>I must have missed Nanhesru's point altogether Actually, I should have conveyed my point better by replacing the with a . I think, if I got your point right, my point is in the same direction. I meant to point out, being a Booker Prize winner doesn't imply she's good at these such essays, and I assume you meant to point out, that being in the Guardian doesn't mean this should be considered an essay worthy of consideration. Have our respective points been disentangled now? If you think I am rambling, you should see the latter section of this thread >my own name is a sheer act of onomatopoeic vandalism Absolutely. Here's that discussion >I distinctly remember ordering 'Nanhesru' LOL - must have been something else - when you google my name (first or last), the only pages that come up are here at JavaRanch - pretty unique name, eh?
Arundhati Roy won the bookers prize and now she is aiming for the Nobel prize. She should first go and live under taliban for sometime then come back and write articles. i am afraid that her moral values may be changed then. US is actually doing the Afghanistan's people and the world a HUGE favour by whatever it is doing.... Pakistan is by far the biggest winner (;-
Leverager of our synergies
Joined: Aug 26, 2000
Originally posted by Petr Igorovich Kurchatov: Does co-authoring a technical certification guide make one an authority on literature ?
Hmm... "Igorovich" should be "Igorevich", I suppose?
Petr Igorovich Kurchatov
Joined: Oct 21, 2001
Originally posted by Mapraputa Is: Hmm... "Igorovich" should be "Igorevich", I suppose?
Yes. You write it as Igorovich and pronounce it as Igorevich. That is the Russian way of writing names . I dont mind whether people call me Igorovich or Igorevich as long as they dont call me Igorevna. [This message has been edited by Petr Igorovich Kurchatov (edited October 25, 2001).]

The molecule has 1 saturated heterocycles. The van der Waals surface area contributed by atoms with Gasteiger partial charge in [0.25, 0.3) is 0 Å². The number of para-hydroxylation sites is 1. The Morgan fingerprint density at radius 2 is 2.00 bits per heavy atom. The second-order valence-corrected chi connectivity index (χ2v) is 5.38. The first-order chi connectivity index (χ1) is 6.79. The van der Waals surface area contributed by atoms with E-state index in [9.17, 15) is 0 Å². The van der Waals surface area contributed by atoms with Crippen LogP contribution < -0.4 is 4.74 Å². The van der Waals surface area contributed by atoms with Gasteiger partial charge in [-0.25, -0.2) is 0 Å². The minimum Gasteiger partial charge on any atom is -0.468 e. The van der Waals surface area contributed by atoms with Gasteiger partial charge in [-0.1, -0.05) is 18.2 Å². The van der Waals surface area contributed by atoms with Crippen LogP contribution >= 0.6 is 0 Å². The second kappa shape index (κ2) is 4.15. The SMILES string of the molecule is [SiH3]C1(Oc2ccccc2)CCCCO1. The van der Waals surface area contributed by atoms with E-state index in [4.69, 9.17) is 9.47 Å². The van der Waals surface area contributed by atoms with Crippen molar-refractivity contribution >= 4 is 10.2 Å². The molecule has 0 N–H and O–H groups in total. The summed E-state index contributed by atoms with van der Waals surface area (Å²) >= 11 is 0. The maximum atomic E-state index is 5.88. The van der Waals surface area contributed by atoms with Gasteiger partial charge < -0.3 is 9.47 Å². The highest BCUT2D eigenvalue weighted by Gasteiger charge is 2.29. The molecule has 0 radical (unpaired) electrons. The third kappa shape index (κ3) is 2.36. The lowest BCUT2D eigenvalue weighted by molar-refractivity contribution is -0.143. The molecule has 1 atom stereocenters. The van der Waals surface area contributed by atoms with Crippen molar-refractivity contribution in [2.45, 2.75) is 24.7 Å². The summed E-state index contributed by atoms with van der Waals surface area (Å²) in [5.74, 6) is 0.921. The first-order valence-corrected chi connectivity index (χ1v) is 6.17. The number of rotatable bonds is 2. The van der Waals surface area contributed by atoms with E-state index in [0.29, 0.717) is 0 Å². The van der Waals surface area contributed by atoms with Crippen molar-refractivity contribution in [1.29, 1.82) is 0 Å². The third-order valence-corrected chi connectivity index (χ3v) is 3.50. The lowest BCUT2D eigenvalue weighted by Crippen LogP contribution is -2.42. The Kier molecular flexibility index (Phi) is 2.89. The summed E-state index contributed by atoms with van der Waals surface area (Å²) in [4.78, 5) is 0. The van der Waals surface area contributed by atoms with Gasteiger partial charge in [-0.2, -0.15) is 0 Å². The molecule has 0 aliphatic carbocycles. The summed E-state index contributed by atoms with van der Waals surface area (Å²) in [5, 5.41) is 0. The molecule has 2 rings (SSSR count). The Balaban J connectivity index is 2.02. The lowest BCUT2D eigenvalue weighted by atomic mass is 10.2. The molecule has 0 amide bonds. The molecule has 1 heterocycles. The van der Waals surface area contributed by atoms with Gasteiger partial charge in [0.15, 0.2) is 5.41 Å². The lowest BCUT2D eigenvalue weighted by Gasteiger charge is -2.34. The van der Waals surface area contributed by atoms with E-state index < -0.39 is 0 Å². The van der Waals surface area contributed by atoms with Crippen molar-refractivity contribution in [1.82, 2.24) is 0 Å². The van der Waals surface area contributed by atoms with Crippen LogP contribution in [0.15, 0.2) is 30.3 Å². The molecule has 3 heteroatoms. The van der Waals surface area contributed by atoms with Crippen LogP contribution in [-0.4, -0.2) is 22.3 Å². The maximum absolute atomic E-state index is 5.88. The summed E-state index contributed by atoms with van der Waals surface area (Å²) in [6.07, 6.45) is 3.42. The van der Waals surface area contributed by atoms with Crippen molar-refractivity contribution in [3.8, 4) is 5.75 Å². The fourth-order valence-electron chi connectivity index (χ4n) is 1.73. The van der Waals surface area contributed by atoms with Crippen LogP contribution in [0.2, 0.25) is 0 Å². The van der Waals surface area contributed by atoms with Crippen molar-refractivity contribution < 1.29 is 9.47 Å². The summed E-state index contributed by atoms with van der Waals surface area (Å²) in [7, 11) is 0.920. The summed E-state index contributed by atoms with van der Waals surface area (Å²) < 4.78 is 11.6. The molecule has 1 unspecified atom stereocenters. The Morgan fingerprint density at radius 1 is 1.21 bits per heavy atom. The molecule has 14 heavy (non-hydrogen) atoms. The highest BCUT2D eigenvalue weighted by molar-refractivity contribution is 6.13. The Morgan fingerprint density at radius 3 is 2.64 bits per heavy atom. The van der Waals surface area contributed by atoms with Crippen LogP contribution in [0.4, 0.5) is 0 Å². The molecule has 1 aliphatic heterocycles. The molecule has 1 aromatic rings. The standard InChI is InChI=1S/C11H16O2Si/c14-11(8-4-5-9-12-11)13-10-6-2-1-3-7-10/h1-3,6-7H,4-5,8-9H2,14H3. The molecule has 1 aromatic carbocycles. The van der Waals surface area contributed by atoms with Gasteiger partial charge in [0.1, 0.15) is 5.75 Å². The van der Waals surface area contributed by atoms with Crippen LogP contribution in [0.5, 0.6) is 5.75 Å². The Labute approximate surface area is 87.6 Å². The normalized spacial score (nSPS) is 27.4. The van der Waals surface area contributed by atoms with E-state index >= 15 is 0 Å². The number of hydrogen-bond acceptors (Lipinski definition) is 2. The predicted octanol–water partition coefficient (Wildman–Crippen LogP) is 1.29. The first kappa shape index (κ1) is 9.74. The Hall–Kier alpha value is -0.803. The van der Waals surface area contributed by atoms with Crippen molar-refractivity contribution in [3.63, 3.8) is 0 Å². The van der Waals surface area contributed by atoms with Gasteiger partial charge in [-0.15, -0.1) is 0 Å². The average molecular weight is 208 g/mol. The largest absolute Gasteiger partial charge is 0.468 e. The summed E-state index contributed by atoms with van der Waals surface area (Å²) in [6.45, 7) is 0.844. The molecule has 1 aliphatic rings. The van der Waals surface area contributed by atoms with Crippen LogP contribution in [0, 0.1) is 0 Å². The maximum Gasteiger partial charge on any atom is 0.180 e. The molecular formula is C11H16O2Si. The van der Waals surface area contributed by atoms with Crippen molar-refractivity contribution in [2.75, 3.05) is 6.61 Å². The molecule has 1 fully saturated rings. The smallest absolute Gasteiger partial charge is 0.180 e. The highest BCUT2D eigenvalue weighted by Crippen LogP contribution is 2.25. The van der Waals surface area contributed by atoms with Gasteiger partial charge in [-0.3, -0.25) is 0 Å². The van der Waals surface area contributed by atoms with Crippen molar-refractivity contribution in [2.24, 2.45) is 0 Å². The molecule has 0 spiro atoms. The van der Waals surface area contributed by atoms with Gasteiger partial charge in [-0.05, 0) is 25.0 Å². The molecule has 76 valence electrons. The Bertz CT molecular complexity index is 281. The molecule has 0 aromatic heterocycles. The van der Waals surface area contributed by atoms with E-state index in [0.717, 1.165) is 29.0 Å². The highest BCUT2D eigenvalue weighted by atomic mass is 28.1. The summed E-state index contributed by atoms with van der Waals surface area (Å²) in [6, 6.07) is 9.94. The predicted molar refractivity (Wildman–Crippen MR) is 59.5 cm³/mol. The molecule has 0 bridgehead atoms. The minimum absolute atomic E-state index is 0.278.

Americans who believe that U.S. is bombing Afghanistan to avenge the deaths of WTC tragedy or to bring justice to the terrorists can not be more wrong. It is never about people it's always about policies. People always lose - whether by dying in a falling building or by falling bombs and stepping on mines.
I am not sure about this. But even if the US have ulterior motives for being in Afghanistan, as long as they manage to eradicate the Taliban, I am with them all the way. On top of all the absurd things I've read in the past few weeks, a few days ago I read that a woman in Afghanistan can be arrested for laughing inside her house. It was in a Dutch newspaper so there isn't much point in quoting the text here, but it was an interview with two ladies from the Revolutionary Association of Women of Afghanistan. One of them was beaten once for walking down the street in white shoes (huh?). Women can get beaten (if they're lucky) or executed for just about anything you can imagine. It's just plain disgusting. I know the US aren't in Afg. out of compassion with Afghan women but if, in the process of retaliating for 9-11, they can make those maniacs lose their power, the world will be a better place. That is not to say that I'm happy about the war or about all those people who have fled their homes. I'm not trivializing their suffering. War is never nice but as Justin pointed out, can anyone who is not an anti-Western fanatic think of an alternative? (I'm not saying there isn't one. I'm just saying I haven't heard it yet, and Roy hasn't offered one either.) What I'd like to know is: what is going to happen to Afghanistan when all this is over? Will they be able to form a more humane government? Is there a chance that in time, things will improve for them?
Leverager of our synergies
Joined: Aug 26, 2000
Originally posted by Petr Igorovich Kurchatov: I dont mind whether people call me Igorovich or Igorevich as long as they dont call me Igorevna.
Good point raised by Shama. Just came across this today.
"The U.S. government is due on Friday to pick either Lockheed Martin Corp. (NYSE:LMT - news) or Boeing Co. (NYSE:BA - news) to build its next-generation fighter jet in a program that could be worth well over $200 billion, the richest contract in military history."
200 billion ???
Originally posted by Shama Khan: [B]Come on guys. I was expecting some debate on the topic of the defense and oil industry. I was expecting some debate about our government being in bed with the corporations. I don't know why a tax payer shouldn't be bothered about that.
Joined: Jan 19, 2001
This war in Afganistan is a good advertisement for war planes. Being American means never having to say you are sorry and really mean it.
Joined: Nov 09, 2000
Originally posted by Andrew Shafer: This war in Afganistan is a good advertisement for war planes. Being American means never having to say you are sorry and really mean it.
And for some people, being American means that you can take every opportunity available to attack your own country. Of course if you're not American, then you really have no insight into what being American means and therefore your assertion is baseless.